There are two kinds of people in the world. Those who are fascinated by the world created in Michael Crichton’s Jurassic Park and others who are petrified by its sheer possibility. But ever since director Steven Spielberg brought the novel to life with his 1993 film of the same name, one question has been on many minds. Is it possible to recreate dinosaurs, given the advances in science and the study of DNA? In Jurassic Park, scientists use DNA to create a variety of dinosaur species, including Triceratops, Velociraptor, and the fearsome T. Rex.
In reality, it’s easier imagined than executed, experts say. William Ausich, professor emeritus of paleontology at Ohio State University, explained in a column in The Conversation that the task becomes extremely difficult given that all that remains of dinosaurs are their fossils. DNA, on the other hand, is very easily obtained from the ‘soft parts’ of a creature. These can be organs, blood vessels, nerves, muscles and fat, he said.
Responding to a question from a five-year-old, William Ausich said, “The fossils have been submerged in ancient mud, minerals and water for tens of millions of years and come from the dinosaur’s so-called ‘hard parts’ — its bones, teeth and skull.” The soft part, Ausich said, was “either decomposed or eaten by another dinosaur.”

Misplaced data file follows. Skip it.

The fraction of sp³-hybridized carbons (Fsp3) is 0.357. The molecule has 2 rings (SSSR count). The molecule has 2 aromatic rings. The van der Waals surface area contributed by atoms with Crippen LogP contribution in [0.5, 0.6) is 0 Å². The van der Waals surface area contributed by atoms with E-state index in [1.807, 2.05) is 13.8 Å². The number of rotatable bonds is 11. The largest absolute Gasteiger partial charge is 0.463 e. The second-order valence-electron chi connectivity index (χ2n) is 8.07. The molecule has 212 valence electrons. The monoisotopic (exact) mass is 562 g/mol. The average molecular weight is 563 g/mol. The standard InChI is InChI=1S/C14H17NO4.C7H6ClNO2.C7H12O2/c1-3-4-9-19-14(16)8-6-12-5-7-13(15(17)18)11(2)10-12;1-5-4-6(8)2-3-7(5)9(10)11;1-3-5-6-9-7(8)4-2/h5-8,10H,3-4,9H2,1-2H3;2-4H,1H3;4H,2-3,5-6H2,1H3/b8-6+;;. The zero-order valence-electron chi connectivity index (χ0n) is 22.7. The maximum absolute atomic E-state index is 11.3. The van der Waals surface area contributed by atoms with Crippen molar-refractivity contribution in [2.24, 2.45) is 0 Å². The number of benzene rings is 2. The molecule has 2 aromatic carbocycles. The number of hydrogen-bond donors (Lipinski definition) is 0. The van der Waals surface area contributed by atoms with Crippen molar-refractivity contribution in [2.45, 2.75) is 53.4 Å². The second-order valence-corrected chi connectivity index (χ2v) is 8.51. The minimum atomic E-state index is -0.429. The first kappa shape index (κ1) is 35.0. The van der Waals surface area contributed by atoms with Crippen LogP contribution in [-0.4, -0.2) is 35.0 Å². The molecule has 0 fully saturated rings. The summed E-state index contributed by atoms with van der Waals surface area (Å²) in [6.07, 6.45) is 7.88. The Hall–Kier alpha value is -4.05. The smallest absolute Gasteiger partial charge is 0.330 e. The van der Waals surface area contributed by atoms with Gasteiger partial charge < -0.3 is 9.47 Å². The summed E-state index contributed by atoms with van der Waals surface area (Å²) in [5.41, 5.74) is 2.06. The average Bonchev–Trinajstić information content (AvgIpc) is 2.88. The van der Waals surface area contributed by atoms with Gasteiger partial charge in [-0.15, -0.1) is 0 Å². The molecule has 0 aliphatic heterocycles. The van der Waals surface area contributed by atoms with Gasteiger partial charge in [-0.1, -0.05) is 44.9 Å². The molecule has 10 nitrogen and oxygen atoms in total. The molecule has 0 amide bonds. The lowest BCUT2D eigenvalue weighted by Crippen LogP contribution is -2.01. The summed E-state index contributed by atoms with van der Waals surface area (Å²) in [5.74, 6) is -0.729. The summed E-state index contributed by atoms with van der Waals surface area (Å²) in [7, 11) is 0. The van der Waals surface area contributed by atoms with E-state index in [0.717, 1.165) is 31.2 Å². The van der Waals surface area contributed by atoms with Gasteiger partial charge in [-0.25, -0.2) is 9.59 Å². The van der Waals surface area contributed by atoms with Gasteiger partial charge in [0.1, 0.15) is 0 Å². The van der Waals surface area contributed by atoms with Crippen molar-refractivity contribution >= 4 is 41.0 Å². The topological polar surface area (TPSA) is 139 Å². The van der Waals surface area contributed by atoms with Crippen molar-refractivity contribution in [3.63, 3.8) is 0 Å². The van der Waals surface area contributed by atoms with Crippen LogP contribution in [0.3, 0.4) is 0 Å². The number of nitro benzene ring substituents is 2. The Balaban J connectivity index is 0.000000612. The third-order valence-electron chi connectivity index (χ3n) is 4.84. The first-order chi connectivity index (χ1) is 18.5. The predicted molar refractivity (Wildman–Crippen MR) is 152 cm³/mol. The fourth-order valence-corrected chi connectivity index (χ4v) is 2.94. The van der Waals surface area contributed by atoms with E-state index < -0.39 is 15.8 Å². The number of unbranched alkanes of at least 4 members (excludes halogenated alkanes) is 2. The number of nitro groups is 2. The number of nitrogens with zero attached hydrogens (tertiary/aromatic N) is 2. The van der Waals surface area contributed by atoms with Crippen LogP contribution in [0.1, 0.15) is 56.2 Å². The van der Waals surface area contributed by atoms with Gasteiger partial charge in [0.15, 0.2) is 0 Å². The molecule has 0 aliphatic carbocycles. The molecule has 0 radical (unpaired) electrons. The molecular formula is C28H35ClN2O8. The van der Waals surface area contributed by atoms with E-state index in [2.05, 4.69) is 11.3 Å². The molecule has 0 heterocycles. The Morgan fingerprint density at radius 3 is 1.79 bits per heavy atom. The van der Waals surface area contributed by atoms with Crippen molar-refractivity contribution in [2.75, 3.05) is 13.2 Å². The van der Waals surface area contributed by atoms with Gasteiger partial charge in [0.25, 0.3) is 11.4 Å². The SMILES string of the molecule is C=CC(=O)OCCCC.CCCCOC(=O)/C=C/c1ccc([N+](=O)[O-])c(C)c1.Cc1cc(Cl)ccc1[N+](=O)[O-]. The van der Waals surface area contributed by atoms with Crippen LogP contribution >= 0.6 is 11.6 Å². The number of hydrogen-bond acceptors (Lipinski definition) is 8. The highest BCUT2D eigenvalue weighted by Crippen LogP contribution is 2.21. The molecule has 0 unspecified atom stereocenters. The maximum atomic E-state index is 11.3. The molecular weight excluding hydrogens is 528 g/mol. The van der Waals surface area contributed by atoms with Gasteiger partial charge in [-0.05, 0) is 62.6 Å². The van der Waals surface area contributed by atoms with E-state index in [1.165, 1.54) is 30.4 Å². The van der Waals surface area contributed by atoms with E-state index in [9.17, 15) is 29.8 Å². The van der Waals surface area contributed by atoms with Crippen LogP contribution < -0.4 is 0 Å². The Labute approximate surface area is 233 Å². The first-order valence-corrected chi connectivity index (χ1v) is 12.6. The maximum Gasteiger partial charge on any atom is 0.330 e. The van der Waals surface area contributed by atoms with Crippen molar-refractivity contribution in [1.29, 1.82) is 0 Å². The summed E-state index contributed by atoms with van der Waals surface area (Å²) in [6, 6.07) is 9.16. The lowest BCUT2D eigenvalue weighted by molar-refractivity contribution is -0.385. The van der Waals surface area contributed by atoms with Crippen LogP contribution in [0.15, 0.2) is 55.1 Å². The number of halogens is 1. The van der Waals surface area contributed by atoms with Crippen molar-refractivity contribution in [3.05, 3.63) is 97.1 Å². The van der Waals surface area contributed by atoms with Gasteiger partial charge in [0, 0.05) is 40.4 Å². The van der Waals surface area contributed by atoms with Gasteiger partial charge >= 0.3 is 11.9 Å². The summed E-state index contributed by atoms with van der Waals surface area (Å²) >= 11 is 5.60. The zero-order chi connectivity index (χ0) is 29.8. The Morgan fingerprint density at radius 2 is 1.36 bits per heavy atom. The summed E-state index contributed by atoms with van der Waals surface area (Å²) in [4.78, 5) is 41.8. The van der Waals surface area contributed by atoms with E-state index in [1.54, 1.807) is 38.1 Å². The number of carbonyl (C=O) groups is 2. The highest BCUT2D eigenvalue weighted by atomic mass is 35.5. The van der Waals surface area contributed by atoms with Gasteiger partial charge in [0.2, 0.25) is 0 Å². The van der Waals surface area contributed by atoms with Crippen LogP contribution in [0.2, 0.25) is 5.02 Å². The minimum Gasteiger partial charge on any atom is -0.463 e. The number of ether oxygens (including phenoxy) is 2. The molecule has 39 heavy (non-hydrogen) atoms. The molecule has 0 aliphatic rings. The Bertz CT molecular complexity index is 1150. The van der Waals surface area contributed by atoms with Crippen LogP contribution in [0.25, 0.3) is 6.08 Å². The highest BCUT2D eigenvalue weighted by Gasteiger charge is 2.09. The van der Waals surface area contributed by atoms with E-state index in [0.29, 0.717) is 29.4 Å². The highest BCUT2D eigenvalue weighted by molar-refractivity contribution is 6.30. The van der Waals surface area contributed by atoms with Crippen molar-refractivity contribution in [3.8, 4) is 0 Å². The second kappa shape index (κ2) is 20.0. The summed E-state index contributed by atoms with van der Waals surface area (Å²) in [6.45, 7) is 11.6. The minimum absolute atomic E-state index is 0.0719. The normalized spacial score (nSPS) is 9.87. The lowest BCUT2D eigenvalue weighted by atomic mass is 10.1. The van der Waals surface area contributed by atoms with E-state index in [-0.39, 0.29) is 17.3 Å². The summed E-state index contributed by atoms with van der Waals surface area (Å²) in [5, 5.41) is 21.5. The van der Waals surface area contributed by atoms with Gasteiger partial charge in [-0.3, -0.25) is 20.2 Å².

Explaining the complexity of DNA, he added, “DNA — which stands for deoxyribonucleic acid — is something in every cell of every organism that has ever lived on Earth, including dinosaurs.” He compared it to molecules that carry the genetic code, which in turn is described as “a set of instructions that help the body and mind grow and thrive”.
And these molecules decay, Ausich said. “Recent studies show that DNA deteriorates and eventually breaks down after about 7 million years,” he explained, citing an article published in the journal Nature.
Since the last dinosaur died 65 million years ago, the chances of finding DNA were extremely slim. Ausich said that even if the scientists could find fragments of a dinosaur, they wouldn’t be able to create a complete dinosaur.
“Instead, they would have to combine the fragments with the DNA of a contemporary animal to create a living organism,” he added. According to the paleontologist, this organism would not be a complete or actual dinosaur, but rather a hybrid of a dinosaur and a bird or a reptile.